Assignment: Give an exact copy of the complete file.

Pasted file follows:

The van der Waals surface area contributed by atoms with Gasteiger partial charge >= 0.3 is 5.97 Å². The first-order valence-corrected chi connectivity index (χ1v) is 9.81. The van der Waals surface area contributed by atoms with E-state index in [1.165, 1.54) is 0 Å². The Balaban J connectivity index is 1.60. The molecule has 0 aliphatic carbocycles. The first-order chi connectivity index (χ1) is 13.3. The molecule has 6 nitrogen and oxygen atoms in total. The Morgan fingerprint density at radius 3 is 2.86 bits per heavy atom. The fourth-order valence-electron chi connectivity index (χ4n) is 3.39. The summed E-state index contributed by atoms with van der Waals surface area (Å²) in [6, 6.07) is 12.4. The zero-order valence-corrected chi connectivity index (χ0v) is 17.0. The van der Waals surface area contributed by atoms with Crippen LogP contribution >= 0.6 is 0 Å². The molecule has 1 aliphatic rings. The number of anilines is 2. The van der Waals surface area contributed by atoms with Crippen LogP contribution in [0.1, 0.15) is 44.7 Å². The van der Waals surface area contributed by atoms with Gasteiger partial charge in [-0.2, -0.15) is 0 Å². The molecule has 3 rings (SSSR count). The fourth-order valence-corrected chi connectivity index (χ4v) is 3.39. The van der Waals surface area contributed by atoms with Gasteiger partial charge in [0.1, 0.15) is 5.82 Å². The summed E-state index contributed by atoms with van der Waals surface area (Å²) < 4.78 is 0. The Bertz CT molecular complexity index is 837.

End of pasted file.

The van der Waals surface area contributed by atoms with Gasteiger partial charge >= 0.3 is 5.97 Å². The first-order valence-corrected chi connectivity index (χ1v) is 9.81. The van der Waals surface area contributed by atoms with E-state index in [1.165, 1.54) is 0 Å². The Balaban J connectivity index is 1.60. The molecule has 0 aliphatic carbocycles. The first-order chi connectivity index (χ1) is 13.3. The molecule has 6 nitrogen and oxygen atoms in total. The Morgan fingerprint density at radius 3 is 2.86 bits per heavy atom. The fourth-order valence-electron chi connectivity index (χ4n) is 3.39. The summed E-state index contributed by atoms with van der Waals surface area (Å²) in [6, 6.07) is 12.4. The zero-order valence-corrected chi connectivity index (χ0v) is 17.0. The van der Waals surface area contributed by atoms with Crippen LogP contribution >= 0.6 is 0 Å². The molecule has 1 aliphatic rings. The number of anilines is 2. The van der Waals surface area contributed by atoms with Crippen LogP contribution in [0.1, 0.15) is 44.7 Å². The van der Waals surface area contributed by atoms with Gasteiger partial charge in [-0.2, -0.15) is 0 Å². The molecule has 3 rings (SSSR count). The fourth-order valence-corrected chi connectivity index (χ4v) is 3.39. The van der Waals surface area contributed by atoms with Gasteiger partial charge in [0.1, 0.15) is 5.82 Å². The summed E-state index contributed by atoms with van der Waals surface area (Å²) < 4.78 is 0. The Bertz CT molecular complexity index is 837.